The first colored toner also contains two charge control agents. The first charge control agent is cetyl pyridinium chloride, as disclosed in U.S. Pat. No. 4,298,672, the disclosure of which is totally incorporated herein by reference, commercially available from Hexcel Corporation, Lodi, N.J. The cetyl pyridinium chloride charge control agent typically is present in the first colored toner in an amount of from about 0.1 to about 1.0 percent by weight, and preferably from about 0.3 to about 0.6 percent by weight, although the amount can be outside these ranges.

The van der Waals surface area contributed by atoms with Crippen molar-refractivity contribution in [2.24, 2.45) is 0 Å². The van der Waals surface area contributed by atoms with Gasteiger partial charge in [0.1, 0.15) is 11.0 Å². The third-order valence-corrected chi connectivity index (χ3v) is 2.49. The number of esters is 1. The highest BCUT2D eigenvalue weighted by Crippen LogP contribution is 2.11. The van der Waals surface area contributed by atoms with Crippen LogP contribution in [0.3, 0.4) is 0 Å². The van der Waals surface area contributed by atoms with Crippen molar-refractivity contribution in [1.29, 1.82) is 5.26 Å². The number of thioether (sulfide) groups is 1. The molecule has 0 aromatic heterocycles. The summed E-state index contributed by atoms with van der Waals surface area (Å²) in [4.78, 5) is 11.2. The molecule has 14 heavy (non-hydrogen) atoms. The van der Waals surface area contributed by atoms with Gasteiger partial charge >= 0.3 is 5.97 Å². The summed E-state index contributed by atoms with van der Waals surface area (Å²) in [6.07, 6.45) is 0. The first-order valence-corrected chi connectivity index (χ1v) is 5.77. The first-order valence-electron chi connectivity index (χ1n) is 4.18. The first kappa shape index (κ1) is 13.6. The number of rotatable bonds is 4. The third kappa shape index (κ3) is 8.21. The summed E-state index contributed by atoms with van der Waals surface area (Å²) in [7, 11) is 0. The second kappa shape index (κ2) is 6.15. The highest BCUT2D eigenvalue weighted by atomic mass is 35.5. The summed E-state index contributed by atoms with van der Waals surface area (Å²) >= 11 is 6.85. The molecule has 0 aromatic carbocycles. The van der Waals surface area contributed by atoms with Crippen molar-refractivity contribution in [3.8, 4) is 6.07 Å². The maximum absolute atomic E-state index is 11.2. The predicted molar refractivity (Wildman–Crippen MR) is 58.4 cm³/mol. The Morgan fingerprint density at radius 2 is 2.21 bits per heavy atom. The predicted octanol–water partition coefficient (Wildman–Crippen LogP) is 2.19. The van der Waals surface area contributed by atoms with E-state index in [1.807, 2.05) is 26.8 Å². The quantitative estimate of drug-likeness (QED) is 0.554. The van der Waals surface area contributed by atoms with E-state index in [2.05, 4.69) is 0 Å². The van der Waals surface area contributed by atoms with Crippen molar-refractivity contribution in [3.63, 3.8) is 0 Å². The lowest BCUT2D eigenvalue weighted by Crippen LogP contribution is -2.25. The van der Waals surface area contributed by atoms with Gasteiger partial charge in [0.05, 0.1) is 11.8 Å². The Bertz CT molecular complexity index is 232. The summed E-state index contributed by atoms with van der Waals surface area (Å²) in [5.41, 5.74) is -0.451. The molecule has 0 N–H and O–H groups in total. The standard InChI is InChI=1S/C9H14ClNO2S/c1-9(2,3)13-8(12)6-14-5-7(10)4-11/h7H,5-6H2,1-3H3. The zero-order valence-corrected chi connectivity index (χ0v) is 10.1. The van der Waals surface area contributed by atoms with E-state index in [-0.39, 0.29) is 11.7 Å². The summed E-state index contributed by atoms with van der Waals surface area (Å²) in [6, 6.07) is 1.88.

The second charge control agent in the first colored toner is a 3,5-di-tert-butyl salicylate compound. This charge control agent can be an aluminum 3,5-di-tert-butyl salicylate compound, such as Bontron E-88, available from Orient Chemical Company of Japan, or aluminum compounds as disclosed in U.S. Pat. No. 4,845,003, the disclosure of which is totally incorporated herein by reference. The aluminum compound charge control additives are compounds of aluminum with 3,5-di-tertiary-butyl salicylic acid, and according to U.S. Pat. No. 4,845,003 are prepared from an aromatic hydroxycarboxylic acid with an alkyl and/or aralkyl by treating the acid with an aluminum imparting agent by a known method. The second charge control agent in the first colored toner can also be a zinc 3,5-di-tert-butyl salicylate compound, such as Bontron E-84, available from Orient Chemical Company of Japan, or zinc compounds as disclosed in U.S. Pat. No. 4,656,112, the disclosure of which is totally incorporated herein by reference. Further, the second charge control agent in the first colored toner can be a boron 3,5-di-tert-butyl salicylate compound, such as LR120, available from Orient Chemical Company of Japan. The 3,5-di-tert-butyl salicylate compound charge control agent typically is present in the first colored toner in an amount of from about 0.1 to about 5 percent by weight, and preferably from about 0.5 to about 3 percent by weight, although the amount can be outside these ranges.